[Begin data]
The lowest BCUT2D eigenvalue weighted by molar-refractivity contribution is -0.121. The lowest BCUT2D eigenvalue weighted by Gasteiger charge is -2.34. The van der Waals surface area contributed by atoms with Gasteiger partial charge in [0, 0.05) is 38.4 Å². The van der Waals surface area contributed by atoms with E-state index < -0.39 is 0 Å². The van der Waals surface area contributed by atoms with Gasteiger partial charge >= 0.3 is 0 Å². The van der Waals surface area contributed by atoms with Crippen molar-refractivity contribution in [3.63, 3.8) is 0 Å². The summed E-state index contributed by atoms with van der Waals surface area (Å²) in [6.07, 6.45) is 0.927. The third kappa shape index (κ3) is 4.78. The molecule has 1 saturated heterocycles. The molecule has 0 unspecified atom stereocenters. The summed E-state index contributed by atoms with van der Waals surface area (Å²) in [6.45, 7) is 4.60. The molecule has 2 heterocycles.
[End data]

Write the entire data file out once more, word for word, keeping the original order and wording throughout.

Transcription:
The lowest BCUT2D eigenvalue weighted by molar-refractivity contribution is -0.121. The lowest BCUT2D eigenvalue weighted by Gasteiger charge is -2.34. The van der Waals surface area contributed by atoms with Gasteiger partial charge in [0, 0.05) is 38.4 Å². The van der Waals surface area contributed by atoms with E-state index < -0.39 is 0 Å². The van der Waals surface area contributed by atoms with Gasteiger partial charge >= 0.3 is 0 Å². The van der Waals surface area contributed by atoms with Crippen molar-refractivity contribution in [3.63, 3.8) is 0 Å². The summed E-state index contributed by atoms with van der Waals surface area (Å²) in [6.07, 6.45) is 0.927. The third kappa shape index (κ3) is 4.78. The molecule has 1 saturated heterocycles. The molecule has 0 unspecified atom stereocenters. The summed E-state index contributed by atoms with van der Waals surface area (Å²) in [6.45, 7) is 4.60. The molecule has 2 heterocycles.